What constitutes an extreme driving under the influence (DUI) violation? In some states it is if an accident occurs. In others someone may have been injured. In others it is the level of intoxication – usually double the legal limit of .08.
Should the punishment be harsher if there is extreme DUI? As reported in www.trutv.com.
Well it’s not the highest blood alcohol concentration (BAC) ever, that “distinction” may go to a Polish man who registered a BAC of 2.23, but that guy was dead from a drunk-driving accident. Elin Peterson was arrested on September 18, 2013, in Marion County Florida, was reportedly alive and had a BAC of .41, more than four times the legal limit.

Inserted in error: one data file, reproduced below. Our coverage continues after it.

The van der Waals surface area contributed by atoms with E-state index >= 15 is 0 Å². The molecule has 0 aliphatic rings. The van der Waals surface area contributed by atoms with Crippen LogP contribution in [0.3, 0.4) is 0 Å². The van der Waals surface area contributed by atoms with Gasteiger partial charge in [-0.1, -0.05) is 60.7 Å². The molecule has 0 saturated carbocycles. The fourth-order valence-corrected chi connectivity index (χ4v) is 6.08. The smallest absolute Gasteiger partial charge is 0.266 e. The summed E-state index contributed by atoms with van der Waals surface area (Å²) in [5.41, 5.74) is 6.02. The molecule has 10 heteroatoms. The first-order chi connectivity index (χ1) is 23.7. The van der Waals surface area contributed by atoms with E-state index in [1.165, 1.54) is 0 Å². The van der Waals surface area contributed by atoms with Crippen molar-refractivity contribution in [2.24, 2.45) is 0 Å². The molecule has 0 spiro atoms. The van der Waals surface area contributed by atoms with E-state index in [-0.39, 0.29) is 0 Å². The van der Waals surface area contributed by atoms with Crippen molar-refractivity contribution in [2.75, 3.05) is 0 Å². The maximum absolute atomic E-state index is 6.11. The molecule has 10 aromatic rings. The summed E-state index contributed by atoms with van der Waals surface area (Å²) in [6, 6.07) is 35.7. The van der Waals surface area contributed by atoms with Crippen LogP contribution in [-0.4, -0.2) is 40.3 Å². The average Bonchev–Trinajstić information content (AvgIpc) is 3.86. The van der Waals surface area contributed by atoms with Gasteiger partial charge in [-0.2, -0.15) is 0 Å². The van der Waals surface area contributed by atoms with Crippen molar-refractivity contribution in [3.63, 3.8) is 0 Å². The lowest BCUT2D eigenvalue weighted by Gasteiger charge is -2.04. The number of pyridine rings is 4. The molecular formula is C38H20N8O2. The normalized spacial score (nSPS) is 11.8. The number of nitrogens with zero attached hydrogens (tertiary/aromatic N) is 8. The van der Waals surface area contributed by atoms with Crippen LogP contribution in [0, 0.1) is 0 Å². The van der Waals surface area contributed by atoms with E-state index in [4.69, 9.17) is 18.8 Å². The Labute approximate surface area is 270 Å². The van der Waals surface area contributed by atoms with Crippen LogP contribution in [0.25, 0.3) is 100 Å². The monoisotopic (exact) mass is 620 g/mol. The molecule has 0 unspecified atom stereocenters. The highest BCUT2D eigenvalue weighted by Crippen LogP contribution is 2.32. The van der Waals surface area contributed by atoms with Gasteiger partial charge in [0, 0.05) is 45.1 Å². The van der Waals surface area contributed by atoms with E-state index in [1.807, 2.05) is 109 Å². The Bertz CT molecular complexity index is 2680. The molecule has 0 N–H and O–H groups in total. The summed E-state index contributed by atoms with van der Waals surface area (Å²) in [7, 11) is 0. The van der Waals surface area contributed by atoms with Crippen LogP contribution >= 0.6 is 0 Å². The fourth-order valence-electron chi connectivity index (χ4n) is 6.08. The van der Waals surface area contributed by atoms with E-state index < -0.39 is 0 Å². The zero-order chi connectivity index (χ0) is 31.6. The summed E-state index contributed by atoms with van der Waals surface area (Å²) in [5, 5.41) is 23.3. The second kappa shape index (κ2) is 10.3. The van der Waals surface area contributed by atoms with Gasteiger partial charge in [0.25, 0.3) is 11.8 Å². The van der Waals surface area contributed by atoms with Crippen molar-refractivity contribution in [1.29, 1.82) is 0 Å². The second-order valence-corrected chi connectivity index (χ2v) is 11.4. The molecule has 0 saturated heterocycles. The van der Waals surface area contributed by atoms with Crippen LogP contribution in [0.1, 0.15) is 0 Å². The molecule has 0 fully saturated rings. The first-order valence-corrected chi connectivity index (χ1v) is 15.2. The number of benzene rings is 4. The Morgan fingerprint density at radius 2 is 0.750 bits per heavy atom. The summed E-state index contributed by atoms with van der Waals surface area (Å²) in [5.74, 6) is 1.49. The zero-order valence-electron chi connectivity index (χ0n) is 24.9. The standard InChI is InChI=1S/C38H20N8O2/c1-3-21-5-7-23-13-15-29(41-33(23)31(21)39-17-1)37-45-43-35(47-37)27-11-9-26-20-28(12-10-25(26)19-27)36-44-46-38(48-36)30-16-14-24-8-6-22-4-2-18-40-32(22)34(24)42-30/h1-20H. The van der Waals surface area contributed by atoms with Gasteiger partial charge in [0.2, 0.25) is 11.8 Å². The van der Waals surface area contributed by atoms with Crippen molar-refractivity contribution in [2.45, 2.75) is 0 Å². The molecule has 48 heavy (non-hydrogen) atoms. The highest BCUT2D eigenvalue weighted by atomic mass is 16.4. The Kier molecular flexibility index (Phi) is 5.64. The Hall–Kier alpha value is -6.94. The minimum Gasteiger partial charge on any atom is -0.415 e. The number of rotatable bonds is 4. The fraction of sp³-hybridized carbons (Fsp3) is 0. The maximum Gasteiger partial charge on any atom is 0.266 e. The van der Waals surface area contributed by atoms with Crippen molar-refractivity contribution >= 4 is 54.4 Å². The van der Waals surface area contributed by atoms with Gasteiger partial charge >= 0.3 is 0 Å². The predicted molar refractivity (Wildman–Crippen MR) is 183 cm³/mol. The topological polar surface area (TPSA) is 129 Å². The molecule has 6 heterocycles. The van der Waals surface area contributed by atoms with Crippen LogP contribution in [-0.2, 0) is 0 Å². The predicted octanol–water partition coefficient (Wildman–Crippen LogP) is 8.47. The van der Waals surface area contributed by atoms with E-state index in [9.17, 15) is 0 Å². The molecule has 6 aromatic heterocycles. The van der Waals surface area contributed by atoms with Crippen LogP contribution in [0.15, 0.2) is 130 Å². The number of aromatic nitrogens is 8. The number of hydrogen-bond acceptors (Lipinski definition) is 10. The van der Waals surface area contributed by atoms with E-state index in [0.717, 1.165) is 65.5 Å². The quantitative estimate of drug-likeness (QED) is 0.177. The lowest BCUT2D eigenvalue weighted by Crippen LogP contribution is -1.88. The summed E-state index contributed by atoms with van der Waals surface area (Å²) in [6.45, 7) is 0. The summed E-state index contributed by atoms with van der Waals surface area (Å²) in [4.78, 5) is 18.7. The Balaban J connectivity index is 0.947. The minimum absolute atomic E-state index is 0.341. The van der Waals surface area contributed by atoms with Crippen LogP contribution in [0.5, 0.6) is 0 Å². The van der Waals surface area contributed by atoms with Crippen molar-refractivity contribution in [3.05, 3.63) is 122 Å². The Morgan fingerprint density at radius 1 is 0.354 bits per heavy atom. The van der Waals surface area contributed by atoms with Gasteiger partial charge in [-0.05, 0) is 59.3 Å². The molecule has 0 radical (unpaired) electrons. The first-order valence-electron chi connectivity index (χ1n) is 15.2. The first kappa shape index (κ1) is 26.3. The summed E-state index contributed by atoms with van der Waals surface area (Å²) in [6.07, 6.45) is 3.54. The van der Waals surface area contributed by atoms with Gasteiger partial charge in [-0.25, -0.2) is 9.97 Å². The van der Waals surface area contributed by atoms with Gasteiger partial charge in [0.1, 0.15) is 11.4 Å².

Police found the 33-year-old intoxicated Peterson, with cans of beer in the car and a history of alcoholism. She was asked to perform a series of field-sobriety tests and each time she spoke, the odor of an intoxicating beverage became heavier. Then she blew a .41 and .402.
Just to put this into some kind of perspective, according to the BAC calculator at Progressive.com, a 160 pound woman would have to consume between 14 and 15 12-ounce beers in one hour to get a blood alcohol of .41. That’s one hell of a game of quarters.
Hopefully Peterson will see this as a wake-up call and seek counseling for her alcoholism. A comprehensive DUI and alcohol class is a place to start, but she must quit drinking ASAP.